Mark Levy said he was not a lifelong Deadhead, but he sure is one now.
The drummer played on the music that was heard between sets of the Grateful Dead’s five Fare Thee Well shows and during the webcasts of those events.
“I’ve been working hard and trying to stay focused my entire adult life,” said Levy, 29, who played in the Denver-base rock band Congress. “As an artist you hope for great opportunities to arise, and this was that.”
The Fare Thee Well Tour ended on the 20th anniversary of the Grateful Dead’s last show with Jerry Garcia at Chicago’s Soldier Field. Original members Bob Weir, Phil Lesh, Bill Kreutzmann and Mickey Hart returned to the stadium for the historic final jam on July 5, 2015. They were joined by “ringers” Trey Anastasio of Phish, who played Jerry’s part on guitar, RatDog’s Jeff Chimenti and keyboardist Bruce Hornsby.
Filmmaker/producer Justin Kruetzmann, Bill’s son, was commissioned to create new music to play in between sets. Rather than Dead cover songs, Kruetzmann wanted songs that captured the essence of the band. He hired Neal Casal to assemble the players.
Casal plays with the Chris Robinson Brotherhood, which released albums in 2013 and 2015 under the direction of Betty “Boards” Canter Jackson, the Dead’s renowned live music and recording engineer from 1971-1980. Casal gathered fellow band member Adam MacDougall along with Dan Horne and Levy, who called himself the “young blood” of the team.
As Levy began to play music a teenager in Denver, he had a close friend whose father was a Deadhead.
“The first summer I had a car, I got ‘American Beauty,’ and I listened to it every day. It was my anthem. That was the beginning. That’s kind of crazy because that was after Jerry was gone.”
Chance of a lifetime
In late April, Levy joined Casal’s crew in a small studio in Ventura, Calif., for two 12-hour recording sessions that he said were 100 percent improvised.
“It was very organic,” Levy said. “We were all in the same room hanging out listening to records and tracks for reference. Neal was communicating with the rest of us about loose construction and vision that was coming from (producer) Justin.
“Casal would say, ‘Justin said he wants some kind of trippy far out thing that’s in the style of “Dark Star,” so let’s listen to “Dark Star” for a minute.’ We would come up with a different set of chord changes so it wasn’t as if we were trying to cover the song. We were trying to capture the vibe and let Adam and Neal take a few solos and just let it go where ever. Don’t try to force any movement or energy.
“It was very cool musically where the whole thing was coming from because we weren’t necessarily supposed to be the focal point. We were joking that we were the Grateful Dead’s elevator music. We’re going to be the Muzak in the stadium.”
The first two Fare Thee Well shows were June 27-28 at Santa Clara’s Levi’s Stadium and were followed by July 3-5 performances in Chicago. Both stadiums hold about 70,000 concertgoers.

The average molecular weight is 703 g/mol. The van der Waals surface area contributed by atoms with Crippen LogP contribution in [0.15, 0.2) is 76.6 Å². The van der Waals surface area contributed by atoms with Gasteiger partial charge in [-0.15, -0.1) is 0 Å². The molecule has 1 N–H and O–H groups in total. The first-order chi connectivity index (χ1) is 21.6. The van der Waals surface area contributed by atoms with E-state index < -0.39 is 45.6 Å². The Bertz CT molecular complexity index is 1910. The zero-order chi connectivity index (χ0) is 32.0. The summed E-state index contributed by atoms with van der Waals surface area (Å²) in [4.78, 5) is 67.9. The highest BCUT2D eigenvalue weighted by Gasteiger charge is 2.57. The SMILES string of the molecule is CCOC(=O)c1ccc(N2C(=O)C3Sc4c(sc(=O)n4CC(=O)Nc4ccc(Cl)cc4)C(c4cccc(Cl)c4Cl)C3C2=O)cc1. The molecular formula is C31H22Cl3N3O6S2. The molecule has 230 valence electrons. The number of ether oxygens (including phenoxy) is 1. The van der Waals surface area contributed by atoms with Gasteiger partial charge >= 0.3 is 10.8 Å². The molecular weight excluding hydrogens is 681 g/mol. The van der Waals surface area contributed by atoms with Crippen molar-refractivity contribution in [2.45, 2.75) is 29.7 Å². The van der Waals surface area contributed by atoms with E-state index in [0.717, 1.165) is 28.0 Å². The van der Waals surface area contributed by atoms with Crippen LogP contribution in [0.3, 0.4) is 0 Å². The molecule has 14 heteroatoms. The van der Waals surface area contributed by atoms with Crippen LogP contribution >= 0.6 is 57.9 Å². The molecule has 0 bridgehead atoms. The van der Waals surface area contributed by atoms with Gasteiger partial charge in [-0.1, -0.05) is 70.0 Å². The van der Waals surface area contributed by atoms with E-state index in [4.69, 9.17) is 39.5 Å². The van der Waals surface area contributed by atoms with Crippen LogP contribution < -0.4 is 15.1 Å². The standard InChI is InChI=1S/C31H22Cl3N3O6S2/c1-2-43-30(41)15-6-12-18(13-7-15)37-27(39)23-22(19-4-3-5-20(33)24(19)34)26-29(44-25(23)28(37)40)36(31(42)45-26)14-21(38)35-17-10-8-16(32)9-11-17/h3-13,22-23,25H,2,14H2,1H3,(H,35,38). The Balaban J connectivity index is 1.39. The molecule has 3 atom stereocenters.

Lake Tahoe resident Jon Wehan was among the millions more who watched live webcasts of the shows.
“I noticed the music and I thought, ‘This isn’t the Dead but it sure sounds like the Dead,” Wehan said. “Everybody I have spoken with, and I’ve spoken with a lot of people, have mentioned it. You feel the connection to the music without it actually being the Dead. I’ve seen Neal so many times at Terrapin Crossroads, that makes so much sense.”
Operated by Lesh, Terrapin Crossroads is a music venue in San Rafael frequented by the Dead’s extended family and friends.
South Lake Tahoe resident Megan Nickels, who attended both Santa Clara shows, said the music Levy helped make “sounds like a never-ending sunset with many layers of beauty that encompass the air we breathe.”
Levy remains euphoric about the experience.
“I am just grateful to be part of this musically because I respect Adam and Neal and Dan on such a high level,” he said. “To be able to communicate and create with them is such a great honor to have my drumming contribute to the vibe of something that is coming from something that is such a positive place, and by that I mean the Grateful Dead’s culture. Basically, that all the people who are hearing this are of such a mind-set. They are in tuned to be open to this sort of music. This kind of trancey, jammy, psychedelic rock.
“I am extremely honored and very grateful, and I like to use the word grateful, especially in this context. There is no other word that I can come up with that would so accurately describe it.”
Levy’s band Congress covers at least one Dead song at each performance. He said singer and bassist Jonathan Meadows is the Deadhead of the band: “He knows all the deep tracks.
Meadows had a music scholarship at Virginia Commonwealth University, but he left after two years. “I found out about the Grateful Dead and LSD and that was the end of it,” he told Tahoe Onstage in a 2014 interview.
Levy credits the web for his involvement. Not the World Wide Web of the Internet, but the web of touring artists and their bands who are comrades in the mission to enrich their lives and their fans’ lives with music.